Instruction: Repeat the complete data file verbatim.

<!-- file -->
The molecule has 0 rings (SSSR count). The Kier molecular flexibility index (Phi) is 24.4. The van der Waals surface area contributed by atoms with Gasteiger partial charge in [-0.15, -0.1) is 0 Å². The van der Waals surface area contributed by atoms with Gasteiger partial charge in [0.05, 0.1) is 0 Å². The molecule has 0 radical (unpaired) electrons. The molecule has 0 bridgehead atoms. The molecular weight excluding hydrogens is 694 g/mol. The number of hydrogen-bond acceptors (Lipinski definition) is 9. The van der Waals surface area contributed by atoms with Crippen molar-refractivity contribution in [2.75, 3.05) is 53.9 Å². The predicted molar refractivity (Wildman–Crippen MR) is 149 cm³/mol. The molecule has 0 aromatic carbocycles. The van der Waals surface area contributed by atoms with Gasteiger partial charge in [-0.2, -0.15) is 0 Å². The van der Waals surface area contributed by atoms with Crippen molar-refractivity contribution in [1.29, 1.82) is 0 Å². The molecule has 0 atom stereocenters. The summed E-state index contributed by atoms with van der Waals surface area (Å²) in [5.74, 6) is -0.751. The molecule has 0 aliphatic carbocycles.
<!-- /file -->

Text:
The molecule has 0 rings (SSSR count). The Kier molecular flexibility index (Phi) is 24.4. The van der Waals surface area contributed by atoms with Gasteiger partial charge in [-0.15, -0.1) is 0 Å². The van der Waals surface area contributed by atoms with Gasteiger partial charge in [0.05, 0.1) is 0 Å². The molecule has 0 radical (unpaired) electrons. The molecule has 0 bridgehead atoms. The molecular weight excluding hydrogens is 694 g/mol. The number of hydrogen-bond acceptors (Lipinski definition) is 9. The van der Waals surface area contributed by atoms with Crippen molar-refractivity contribution in [2.75, 3.05) is 53.9 Å². The predicted molar refractivity (Wildman–Crippen MR) is 149 cm³/mol. The molecule has 0 aromatic carbocycles. The van der Waals surface area contributed by atoms with Gasteiger partial charge in [-0.2, -0.15) is 0 Å². The van der Waals surface area contributed by atoms with Crippen molar-refractivity contribution in [1.29, 1.82) is 0 Å². The molecule has 0 atom stereocenters. The summed E-state index contributed by atoms with van der Waals surface area (Å²) in [5.74, 6) is -0.751. The molecule has 0 aliphatic carbocycles.